Few players handle defeat with the dignity or perspective Rafael Nadal brings to that morale-crushing experience.
If there were triumph to be extracted from losing in straight sets to Steve Darcis, a 29-year-old Belgian with a big serve, a love of the grasscourt game and more self-belief than might be expected of a player ranked 135 in the world, the Spaniard found it.
His refusal under persistent questioning on Monday night to blame the injury to his left knee that seemed to hamper him towards the end of their first-round match on Court No1 — and which put him out of the game for seven months after his loss to Lukas Rosol in the second round last year – was no surprise to those who have witnessed him handle setbacks in the past.
That Rosol went out in five sets on Monday lent Nadal's situation further piquancy. The man who beat the man was gone, too; so how good was the man?
Good enough to reach five finals here and win two of them, he reminded his inquisitors. Indeed, so profound is Nadal's humility, he can make those looking for darkness that is not there seem heartless opportunists. He lost a tennis match. His opponent played better than him. And, no, he would not talk about his knee. That would be disrespectful to the winner.
This is the code of the locker room. Some abide by it, some pretend to and others are shameless. Nevertheless, from a more objective vantage point, it was clear Nadal's left knee was giving up on him towards the end of a match in which Darcis cleverly moved him along the baseline, risking the reprisal of that killer cross-court forehand, and drew him towards the net, normally a place he is not only comfortable but lethal. Not on Monday.
Even before a slight limp struck him down in the fading moments, Nadal struggled to get his feet moving properly over the slippery surface. Darcis, who came to Wimbledon with four grasscourt matches behind him and was unencumbered by bad knees, moved with more certainty. His conviction grew with each rally won, each point accrued. He surfed a tide of confidence all the way to the finish to win 7-6, 7-6, 6-4. It took him five minutes short of three hours, long for a three-setter and proof of what a battle it was.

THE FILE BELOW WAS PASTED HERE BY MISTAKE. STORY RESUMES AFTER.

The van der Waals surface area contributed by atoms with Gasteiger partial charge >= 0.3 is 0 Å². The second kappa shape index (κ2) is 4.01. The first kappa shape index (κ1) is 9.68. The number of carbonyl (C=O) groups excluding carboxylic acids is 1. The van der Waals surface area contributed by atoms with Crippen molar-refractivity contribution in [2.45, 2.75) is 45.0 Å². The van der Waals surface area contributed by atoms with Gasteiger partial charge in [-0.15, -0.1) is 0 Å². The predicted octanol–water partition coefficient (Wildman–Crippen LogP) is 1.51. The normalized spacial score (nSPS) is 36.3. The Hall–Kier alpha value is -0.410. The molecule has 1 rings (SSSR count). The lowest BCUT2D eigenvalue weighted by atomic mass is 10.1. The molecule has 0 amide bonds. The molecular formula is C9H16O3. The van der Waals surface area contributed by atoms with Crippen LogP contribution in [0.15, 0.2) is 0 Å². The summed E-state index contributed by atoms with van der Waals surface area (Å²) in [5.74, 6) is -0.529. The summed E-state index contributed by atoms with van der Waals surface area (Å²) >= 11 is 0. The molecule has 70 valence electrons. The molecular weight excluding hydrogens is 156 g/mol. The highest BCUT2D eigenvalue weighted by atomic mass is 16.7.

Darcis might never have a bigger day. As to how many Nadal has left, that was never a cause for speculation during his phenomenal return to the game over the past few months when he amassed 43 wins in 45 matches, winning seven of the nine finals he reached. One defeat — albeit a seismic shock to the experts, the tournament and, most likely, Mr Darcis — precipitated the usual murmurs.
And they are worth listening to, because his response to inquiries about his immediate and medium-term future left a big enough void to encourage speculation that he might take a little rest. As much as driven athletes such as Nadal, Andy Murray, Novak Djokovic and Roger Federer crave victory like a drug, they have to subconsciously be ready to accept what lesser players go through on a more regular basis. As Nadal said in Paris, before winning his eighth French Open title, not to have doubts is arrogant. And there was a sense of genuine surprise, bordering on disbelief, elsewhere. Nobody had predicted this.
"Obviously surprising," was Murray's verdict. "but that's sport. Darcis beat [Tomas] Berdych in the Olympics and likes the grass. He's a talented player. People haven't expected this the past few years, because Rafa and Roger [Federer] have been so consistent in the slams, but it happens. There are no easy matches. You need to be ready and switched on, right from the start."
Darcis, ecstatic but measured, said: "If you start to focus on him, it's tough. It's already tough. I tried to focus on myself, I think I did well today. I always played good on grass, maybe not here. I have two wins here against top 10 on grass, Berdych in the Olympics, and now Nadal."
Yet the numbing reality of the result was laid out later in the statistics: this was Nadal's first loss in the first round of a slam; Darcis is the lowest-ranked player to beat him at any event since Joachim Johansson, when he was rated 690 in the world at Stockholm seven years ago; the last reigning French champion to lose in the first round here was Gustavo Kuerten, in 1997; Nadal has come back twice from two sets down at Wimbledon – against Robert Kendrick in the second round in 2006, and Mikhail Youzhny in the fourth round the following year. Yesterday, he could not do it.
Tennis, like all sport, can shock. Usually, it does no more than that. The following day, the numbness fades. The memory does too, more quickly for the loser, of course. It is all wonderful, innocent theatre, another slice of life, but, as Nadal reminds us: "At the end, is not a tragedy. Is sport."
guardian.co.uk © Guardian News and Media Limited 2010
image: © Carine06